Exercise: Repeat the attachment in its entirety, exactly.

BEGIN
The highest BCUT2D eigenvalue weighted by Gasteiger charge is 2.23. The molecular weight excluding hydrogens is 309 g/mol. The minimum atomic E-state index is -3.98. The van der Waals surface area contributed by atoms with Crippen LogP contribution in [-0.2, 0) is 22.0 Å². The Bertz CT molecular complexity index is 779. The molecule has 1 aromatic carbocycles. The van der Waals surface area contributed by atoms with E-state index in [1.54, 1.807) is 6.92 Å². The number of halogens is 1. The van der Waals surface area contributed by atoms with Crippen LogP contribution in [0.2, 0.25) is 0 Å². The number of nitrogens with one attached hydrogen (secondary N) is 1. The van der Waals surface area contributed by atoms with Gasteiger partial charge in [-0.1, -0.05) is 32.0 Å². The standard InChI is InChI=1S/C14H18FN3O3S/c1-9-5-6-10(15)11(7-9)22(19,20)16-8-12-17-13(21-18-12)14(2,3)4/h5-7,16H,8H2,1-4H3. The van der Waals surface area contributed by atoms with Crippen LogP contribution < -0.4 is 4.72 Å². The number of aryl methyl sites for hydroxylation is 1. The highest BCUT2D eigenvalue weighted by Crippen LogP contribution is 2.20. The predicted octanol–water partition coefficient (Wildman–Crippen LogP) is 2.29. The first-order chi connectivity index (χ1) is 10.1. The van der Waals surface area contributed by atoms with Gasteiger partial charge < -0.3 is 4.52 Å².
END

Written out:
The highest BCUT2D eigenvalue weighted by Gasteiger charge is 2.23. The molecular weight excluding hydrogens is 309 g/mol. The minimum atomic E-state index is -3.98. The van der Waals surface area contributed by atoms with Crippen LogP contribution in [-0.2, 0) is 22.0 Å². The Bertz CT molecular complexity index is 779. The molecule has 1 aromatic carbocycles. The van der Waals surface area contributed by atoms with E-state index in [1.54, 1.807) is 6.92 Å². The number of halogens is 1. The van der Waals surface area contributed by atoms with Crippen LogP contribution in [0.2, 0.25) is 0 Å². The number of nitrogens with one attached hydrogen (secondary N) is 1. The van der Waals surface area contributed by atoms with Gasteiger partial charge in [-0.1, -0.05) is 32.0 Å². The standard InChI is InChI=1S/C14H18FN3O3S/c1-9-5-6-10(15)11(7-9)22(19,20)16-8-12-17-13(21-18-12)14(2,3)4/h5-7,16H,8H2,1-4H3. The van der Waals surface area contributed by atoms with Crippen LogP contribution < -0.4 is 4.72 Å². The number of aryl methyl sites for hydroxylation is 1. The highest BCUT2D eigenvalue weighted by Crippen LogP contribution is 2.20. The predicted octanol–water partition coefficient (Wildman–Crippen LogP) is 2.29. The first-order chi connectivity index (χ1) is 10.1. The van der Waals surface area contributed by atoms with Gasteiger partial charge < -0.3 is 4.52 Å².